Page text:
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Publication numberUS3440118 A
Publication typeGrant
Publication dateApr 22, 1969
Filing dateDec 17, 1965
Priority dateDec 17, 1965
Publication numberUS 3440118 A, US 3440118A, US-A-3440118, US3440118 A, US3440118A
InventorsEdward G Obeda
Original AssigneeBranson Instr
Export CitationBiBTeX, EndNote, RefMan
External Links: USPTO, USPTO Assignment, Espacenet
Method and apparatus for bonding together a plurality of insulated electrical conductors by sonic energy
US 3440118 A
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Description  (OCR text may contain errors)

April 22, 1969 E cs. OBEDA 3,440,118

METHOD AND APPARATUS FOE BONDING TOGETHER A PLURALITY OF INSULATED ELECTRICAL CONDUCTORS BY SONIC ENERGY Filed Dec. 17, 1965 Sheet of 2 "1" 1 GENERATOR IZ I': 2 o

F l G. 3 2 j 42 INVENTOR. EDWARD G. OBEDA BY ,E

April 22, 1969 E. G. OBEDA 3,440,118

METHOD AND APPARATUS FOR BONDING TOGE R A URALITY OF INSULATED ELECTRICAL CONDUCTORS $0M ENERGY Filed Dec. 17, 1965 Sheet Z of 2 FIG. 5

,l; FIG. 8

INVENTOR.

EDWARD G. OBEDA United States Patent U.S. Cl. 15673 6 Claims ABSTRACT OF THE DISCLOSURE A plurality of wires, each being provided with a thermoplastic jacket, are fastened together by supporting the wires in juxtaposition on a flat surface, contacting the exposed upper sides with a sonically vibrating horn which causes the respective jackets to be squeezed sideways, whereby the dissipation of sonic energy causes frictional heating of the thermoplastic material to effect bonding of the juxtaposed jackets.

This invention generally refers to a method and apparatus for fastening together a plurality of wires. More specifically, this invention refers to a method and apparatus for providing a flat package of electrical conductors or wires which are provided with a thermoplastic covering whereby to eliminate the need for separate wrapping or banding means.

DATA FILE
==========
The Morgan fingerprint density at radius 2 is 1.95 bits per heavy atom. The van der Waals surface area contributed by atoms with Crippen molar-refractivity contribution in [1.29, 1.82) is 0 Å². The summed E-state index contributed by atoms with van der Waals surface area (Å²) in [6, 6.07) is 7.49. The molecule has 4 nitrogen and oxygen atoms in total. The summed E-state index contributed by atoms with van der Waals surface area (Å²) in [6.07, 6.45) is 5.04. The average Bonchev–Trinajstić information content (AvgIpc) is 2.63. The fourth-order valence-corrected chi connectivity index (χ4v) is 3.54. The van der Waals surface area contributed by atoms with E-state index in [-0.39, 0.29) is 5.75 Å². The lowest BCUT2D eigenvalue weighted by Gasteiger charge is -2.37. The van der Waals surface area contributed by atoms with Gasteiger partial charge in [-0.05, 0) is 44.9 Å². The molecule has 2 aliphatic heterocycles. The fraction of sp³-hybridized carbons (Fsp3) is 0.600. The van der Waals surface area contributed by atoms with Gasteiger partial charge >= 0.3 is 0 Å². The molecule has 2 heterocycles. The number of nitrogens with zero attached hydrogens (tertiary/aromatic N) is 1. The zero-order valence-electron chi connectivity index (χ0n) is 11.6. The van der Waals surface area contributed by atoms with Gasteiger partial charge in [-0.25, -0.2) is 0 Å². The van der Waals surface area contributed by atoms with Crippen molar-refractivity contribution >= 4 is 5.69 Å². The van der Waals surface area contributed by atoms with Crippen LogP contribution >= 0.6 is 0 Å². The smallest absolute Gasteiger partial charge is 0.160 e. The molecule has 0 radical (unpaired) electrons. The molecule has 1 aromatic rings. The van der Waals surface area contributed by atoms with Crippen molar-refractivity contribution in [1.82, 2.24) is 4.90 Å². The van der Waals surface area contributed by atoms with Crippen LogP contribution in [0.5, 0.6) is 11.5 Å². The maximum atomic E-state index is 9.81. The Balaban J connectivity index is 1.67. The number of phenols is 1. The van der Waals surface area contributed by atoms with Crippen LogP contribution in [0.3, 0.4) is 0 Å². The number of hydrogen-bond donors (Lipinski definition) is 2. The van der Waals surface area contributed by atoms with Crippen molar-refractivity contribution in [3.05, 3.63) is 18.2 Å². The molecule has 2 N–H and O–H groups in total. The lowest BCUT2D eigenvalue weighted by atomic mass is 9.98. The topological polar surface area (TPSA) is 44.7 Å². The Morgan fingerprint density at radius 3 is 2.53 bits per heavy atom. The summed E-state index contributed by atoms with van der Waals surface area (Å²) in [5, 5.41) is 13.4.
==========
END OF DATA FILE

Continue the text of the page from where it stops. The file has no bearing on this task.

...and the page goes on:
When arranging electrical conductors or wires in electrical and electronic assemblies, a great deal of effort and time is spent in fastening the wires to each other so as to provide a clean and neat bundle. These wires, most frequently, are held together by lacing cord, or metallic or plastic wire wraps which are spaced at certain intervals along the length of the conductors. Not only is this method tedious and time consuming, but moreover additional items of supply are needed which merely serve for fastening the conductors to each other. When a wrapped bundle needs to be inserted or fed through a tubing, the wrapping element increases the diameter of the bundle and frequently interferes with the blunt ends of telescoped tube sections, thereby rendering the feeding through difiicult and sometimes impossible.

The method and apparatus described hereafter overcomes the above stated disadvantages and provides a method for fastening electrical wires and conductors to each other without the need for extra banding or wrapping material. Moreover, the method described causes the conductors to be held in a flat package, which arrangement is extremely flexible and demands no more space than the conductors by themselves. Therefore, such a package can be fed through very narrow gaps and spaces without any difliculty.

One of the principal objects of this invention is, therefore, the provision of a new and improved method and apparatus for bonding wire.

Another important object of this invention is the provision of a new and improved method for bonding electrical conductors and wires to each other without the need for banding and wrapping.

A further object of this invention is the provision of a new and improved method for bonding together the outer jackets of electrical conductors by means of sonic energy so as to provide a new and improved package of electrical conductors.

A still further object of this invention is the provision of a new and improved method and apparatus for providing a flat package of electrical conductors, the conductors being held to each other by fusing the thermoplastic material of adjacent conductors to one another at predetermined locations.

Further and still other objects of this invention will be more clearly apparent by reference to the following description when taken in conjunction with the accompanying drawings in which: